While the political debate wages on over the government’s immigration policy, the fate of Mark Harper, the minister responsible for implementing tough new measures to curb immigration and behind the disastrous “Go Home “ advertising campaign is uncertain. This is a wakeup call to all employers, especially in sectors like food which employs a large number of foreign nationals.
Harper was recently forced to resign after it came to light that his South American cleaner, who had worked for him for seven years, had apparently duped him into believing she was entitled to work in the UK. Harper claimed that when he hired her in 2007 he checked and took copies of her passport and a Home Office letter giving her indefinite leave to remain and work in the UK. However, Harper says he then lost the copies and, when he carried out new checks recently, her documentation was invalid. It seems that Mark Harper may not have committed an offence under the previous immigration regime which ended in 2008, but clearly his position as immigration minister was untenable.
It is unlawful to employ anyone who does not have the right to live and work in the UK, or who is working here illegally. All employers are required to carry out checks before someone starts working for them and to keep a record of the checks which were carried out. It is a criminal offence to knowingly employ an individual who does not have the requisite permission to work in the UK. Employers face a civil penalty of up to £10,000 (which is likely to increase on 6 April 2014 to £20,000 with £15,000 payable for a first offence).
It is not always easy to tell if an overseas national is allowed to live and work in the UK. Employers face a confusing array of immigration categories ranging from those who are permitted to work here without restrictions such as European nationals from the 27 EU member states (including Romania) and from Iceland, Liechtenstein, Norway and Switzerland and those who are legally settled here, to individuals who are subject to immigration control and have restrictions on their period of stay and on their ability to work. Employers are required to check original documents evidencing the prospective employee’s right to work in the UK (there is a comprehensive guide issued by the UK Border Agency to identifying false documents) and to make and retain copies. In certain cases employers have to conduct annual checks.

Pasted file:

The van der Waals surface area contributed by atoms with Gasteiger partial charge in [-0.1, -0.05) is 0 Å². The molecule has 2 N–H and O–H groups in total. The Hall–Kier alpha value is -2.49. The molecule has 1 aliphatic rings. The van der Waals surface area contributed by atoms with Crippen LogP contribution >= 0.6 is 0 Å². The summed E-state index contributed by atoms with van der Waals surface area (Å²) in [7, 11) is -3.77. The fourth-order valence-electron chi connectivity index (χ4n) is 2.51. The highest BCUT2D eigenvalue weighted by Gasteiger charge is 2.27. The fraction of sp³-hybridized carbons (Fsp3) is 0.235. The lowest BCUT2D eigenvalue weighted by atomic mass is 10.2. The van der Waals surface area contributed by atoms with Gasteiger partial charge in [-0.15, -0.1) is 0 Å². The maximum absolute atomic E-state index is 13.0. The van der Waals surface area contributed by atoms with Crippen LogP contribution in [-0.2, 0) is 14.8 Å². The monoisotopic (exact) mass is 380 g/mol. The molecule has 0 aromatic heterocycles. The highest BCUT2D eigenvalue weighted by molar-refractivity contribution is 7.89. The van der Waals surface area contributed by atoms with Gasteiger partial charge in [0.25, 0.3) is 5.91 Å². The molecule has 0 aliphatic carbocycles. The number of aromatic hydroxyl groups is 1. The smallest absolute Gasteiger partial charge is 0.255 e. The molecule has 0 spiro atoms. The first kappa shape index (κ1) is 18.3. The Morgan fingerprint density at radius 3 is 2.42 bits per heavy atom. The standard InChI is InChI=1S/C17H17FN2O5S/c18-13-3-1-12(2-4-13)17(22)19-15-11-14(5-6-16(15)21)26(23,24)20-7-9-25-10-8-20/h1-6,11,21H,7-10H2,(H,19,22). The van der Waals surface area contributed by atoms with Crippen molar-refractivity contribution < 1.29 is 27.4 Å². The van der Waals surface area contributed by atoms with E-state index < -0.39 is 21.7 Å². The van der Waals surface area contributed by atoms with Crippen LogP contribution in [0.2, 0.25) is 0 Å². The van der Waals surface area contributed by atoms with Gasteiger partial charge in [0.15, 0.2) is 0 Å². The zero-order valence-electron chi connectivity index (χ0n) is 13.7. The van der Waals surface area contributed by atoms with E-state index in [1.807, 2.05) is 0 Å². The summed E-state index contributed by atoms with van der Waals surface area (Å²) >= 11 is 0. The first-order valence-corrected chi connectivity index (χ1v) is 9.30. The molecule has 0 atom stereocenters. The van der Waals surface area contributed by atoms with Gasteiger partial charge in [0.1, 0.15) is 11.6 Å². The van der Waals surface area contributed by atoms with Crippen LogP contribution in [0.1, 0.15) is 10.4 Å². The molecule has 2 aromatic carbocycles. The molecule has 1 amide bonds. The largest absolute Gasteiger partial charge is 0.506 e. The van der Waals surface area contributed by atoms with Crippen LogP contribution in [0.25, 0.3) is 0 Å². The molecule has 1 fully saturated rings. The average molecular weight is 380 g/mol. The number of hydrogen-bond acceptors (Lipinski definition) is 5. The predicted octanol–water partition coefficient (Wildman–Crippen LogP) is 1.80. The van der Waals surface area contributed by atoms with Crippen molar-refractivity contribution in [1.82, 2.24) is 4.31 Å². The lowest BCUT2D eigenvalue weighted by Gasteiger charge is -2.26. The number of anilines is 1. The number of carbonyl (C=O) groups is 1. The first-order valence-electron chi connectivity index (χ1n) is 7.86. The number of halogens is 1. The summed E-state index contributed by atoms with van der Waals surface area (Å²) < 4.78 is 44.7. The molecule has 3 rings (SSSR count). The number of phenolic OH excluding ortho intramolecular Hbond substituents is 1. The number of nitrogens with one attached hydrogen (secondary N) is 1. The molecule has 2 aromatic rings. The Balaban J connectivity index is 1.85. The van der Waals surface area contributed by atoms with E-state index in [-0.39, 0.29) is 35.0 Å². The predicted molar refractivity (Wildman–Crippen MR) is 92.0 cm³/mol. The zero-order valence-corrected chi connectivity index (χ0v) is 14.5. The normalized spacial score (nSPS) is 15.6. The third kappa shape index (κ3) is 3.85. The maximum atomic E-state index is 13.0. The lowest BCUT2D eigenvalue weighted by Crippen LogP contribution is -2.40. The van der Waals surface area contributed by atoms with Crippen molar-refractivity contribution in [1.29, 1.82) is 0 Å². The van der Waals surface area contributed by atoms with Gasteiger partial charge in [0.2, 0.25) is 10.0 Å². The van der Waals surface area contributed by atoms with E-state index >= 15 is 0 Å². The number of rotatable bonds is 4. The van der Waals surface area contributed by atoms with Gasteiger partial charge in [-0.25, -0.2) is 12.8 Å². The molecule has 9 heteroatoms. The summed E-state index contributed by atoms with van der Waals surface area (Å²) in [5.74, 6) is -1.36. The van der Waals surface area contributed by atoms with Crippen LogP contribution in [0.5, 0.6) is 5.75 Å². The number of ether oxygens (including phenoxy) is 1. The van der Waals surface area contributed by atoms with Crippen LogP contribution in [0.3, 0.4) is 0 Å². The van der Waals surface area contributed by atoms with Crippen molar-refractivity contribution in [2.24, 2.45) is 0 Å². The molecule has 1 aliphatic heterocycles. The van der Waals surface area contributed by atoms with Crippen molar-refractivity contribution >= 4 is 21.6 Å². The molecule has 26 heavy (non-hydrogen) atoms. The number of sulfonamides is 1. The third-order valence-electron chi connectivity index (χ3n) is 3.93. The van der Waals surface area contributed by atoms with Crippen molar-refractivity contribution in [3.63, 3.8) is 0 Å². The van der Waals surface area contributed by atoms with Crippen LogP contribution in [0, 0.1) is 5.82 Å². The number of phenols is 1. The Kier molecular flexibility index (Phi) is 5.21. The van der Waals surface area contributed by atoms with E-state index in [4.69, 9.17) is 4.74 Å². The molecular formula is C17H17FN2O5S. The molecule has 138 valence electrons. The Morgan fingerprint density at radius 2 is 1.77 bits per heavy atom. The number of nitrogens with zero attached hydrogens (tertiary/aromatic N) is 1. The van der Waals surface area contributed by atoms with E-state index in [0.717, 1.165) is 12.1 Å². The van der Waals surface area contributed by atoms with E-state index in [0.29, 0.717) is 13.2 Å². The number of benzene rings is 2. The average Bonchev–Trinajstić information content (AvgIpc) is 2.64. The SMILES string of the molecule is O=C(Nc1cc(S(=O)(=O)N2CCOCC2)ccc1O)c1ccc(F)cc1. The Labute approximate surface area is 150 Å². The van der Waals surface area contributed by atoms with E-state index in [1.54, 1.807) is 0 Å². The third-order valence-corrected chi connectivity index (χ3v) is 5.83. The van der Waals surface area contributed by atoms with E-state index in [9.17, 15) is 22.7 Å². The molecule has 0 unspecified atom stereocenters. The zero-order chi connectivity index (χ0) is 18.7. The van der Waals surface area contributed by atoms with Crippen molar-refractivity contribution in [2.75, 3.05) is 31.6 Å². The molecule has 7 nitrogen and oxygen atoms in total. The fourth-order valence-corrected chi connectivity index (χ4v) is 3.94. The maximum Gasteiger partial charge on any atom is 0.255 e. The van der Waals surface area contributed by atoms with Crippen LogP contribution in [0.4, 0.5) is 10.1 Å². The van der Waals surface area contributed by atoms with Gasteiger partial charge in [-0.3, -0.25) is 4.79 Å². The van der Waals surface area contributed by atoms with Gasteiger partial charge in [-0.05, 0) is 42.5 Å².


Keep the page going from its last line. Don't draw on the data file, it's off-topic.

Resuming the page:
There have been more than 200 prosecutions of employers for immigration offences since 2008 and no sign that the campaign against those who employ illegal immigrants will abate. Given the hefty penalties and potential for damaging publicity for employers who do not take care to make the necessary checks, every employer should make sure they understand what is required of them, and that they have evidence of the right to work in the UK for all their employees.
If you have any questions or would like more information, please contact Helga Breen, Head of Employment in London.